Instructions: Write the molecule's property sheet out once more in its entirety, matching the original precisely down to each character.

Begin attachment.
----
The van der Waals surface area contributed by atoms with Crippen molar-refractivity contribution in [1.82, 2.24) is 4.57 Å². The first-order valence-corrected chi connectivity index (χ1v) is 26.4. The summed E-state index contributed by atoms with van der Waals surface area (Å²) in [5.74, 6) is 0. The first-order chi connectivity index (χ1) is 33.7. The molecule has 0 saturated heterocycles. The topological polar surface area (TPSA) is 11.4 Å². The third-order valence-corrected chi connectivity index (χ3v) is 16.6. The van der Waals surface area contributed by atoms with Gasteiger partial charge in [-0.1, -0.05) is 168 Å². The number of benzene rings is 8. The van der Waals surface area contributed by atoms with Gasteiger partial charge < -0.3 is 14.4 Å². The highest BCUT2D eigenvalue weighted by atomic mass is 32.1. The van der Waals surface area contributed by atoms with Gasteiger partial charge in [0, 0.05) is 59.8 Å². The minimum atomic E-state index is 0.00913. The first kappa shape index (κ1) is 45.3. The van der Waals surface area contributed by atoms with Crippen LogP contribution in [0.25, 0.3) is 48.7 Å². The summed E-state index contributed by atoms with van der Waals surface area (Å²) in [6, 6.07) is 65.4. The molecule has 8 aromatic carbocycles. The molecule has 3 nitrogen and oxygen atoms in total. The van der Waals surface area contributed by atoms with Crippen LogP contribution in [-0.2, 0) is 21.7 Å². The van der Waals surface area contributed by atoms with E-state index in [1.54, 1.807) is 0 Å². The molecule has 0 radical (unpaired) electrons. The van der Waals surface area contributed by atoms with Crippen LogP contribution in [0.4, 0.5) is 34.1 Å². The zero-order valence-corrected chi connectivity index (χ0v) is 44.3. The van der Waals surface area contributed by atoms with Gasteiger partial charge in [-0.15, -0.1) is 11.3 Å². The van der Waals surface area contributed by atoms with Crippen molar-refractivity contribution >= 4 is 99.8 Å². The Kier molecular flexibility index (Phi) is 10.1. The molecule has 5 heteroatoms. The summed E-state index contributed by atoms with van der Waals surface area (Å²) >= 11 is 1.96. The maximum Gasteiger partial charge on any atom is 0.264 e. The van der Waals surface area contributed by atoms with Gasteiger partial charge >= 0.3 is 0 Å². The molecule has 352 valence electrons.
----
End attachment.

The van der Waals surface area contributed by atoms with Crippen molar-refractivity contribution in [1.82, 2.24) is 4.57 Å². The first-order valence-corrected chi connectivity index (χ1v) is 26.4. The summed E-state index contributed by atoms with van der Waals surface area (Å²) in [5.74, 6) is 0. The first-order chi connectivity index (χ1) is 33.7. The molecule has 0 saturated heterocycles. The topological polar surface area (TPSA) is 11.4 Å². The third-order valence-corrected chi connectivity index (χ3v) is 16.6. The van der Waals surface area contributed by atoms with Gasteiger partial charge in [-0.1, -0.05) is 168 Å². The number of benzene rings is 8. The van der Waals surface area contributed by atoms with Gasteiger partial charge < -0.3 is 14.4 Å². The highest BCUT2D eigenvalue weighted by atomic mass is 32.1. The van der Waals surface area contributed by atoms with Gasteiger partial charge in [0, 0.05) is 59.8 Å². The minimum atomic E-state index is 0.00913. The first kappa shape index (κ1) is 45.3. The van der Waals surface area contributed by atoms with Crippen LogP contribution in [0.25, 0.3) is 48.7 Å². The summed E-state index contributed by atoms with van der Waals surface area (Å²) in [6, 6.07) is 65.4. The molecule has 8 aromatic carbocycles. The molecule has 3 nitrogen and oxygen atoms in total. The van der Waals surface area contributed by atoms with Crippen LogP contribution in [-0.2, 0) is 21.7 Å². The van der Waals surface area contributed by atoms with E-state index in [1.54, 1.807) is 0 Å². The molecule has 0 radical (unpaired) electrons. The van der Waals surface area contributed by atoms with Crippen LogP contribution in [0.4, 0.5) is 34.1 Å². The zero-order valence-corrected chi connectivity index (χ0v) is 44.3. The van der Waals surface area contributed by atoms with Gasteiger partial charge in [-0.15, -0.1) is 11.3 Å². The van der Waals surface area contributed by atoms with Crippen molar-refractivity contribution >= 4 is 99.8 Å². The Kier molecular flexibility index (Phi) is 10.1. The molecule has 5 heteroatoms. The summed E-state index contributed by atoms with van der Waals surface area (Å²) >= 11 is 1.96. The maximum Gasteiger partial charge on any atom is 0.264 e. The van der Waals surface area contributed by atoms with Gasteiger partial charge >= 0.3 is 0 Å². The molecule has 352 valence electrons.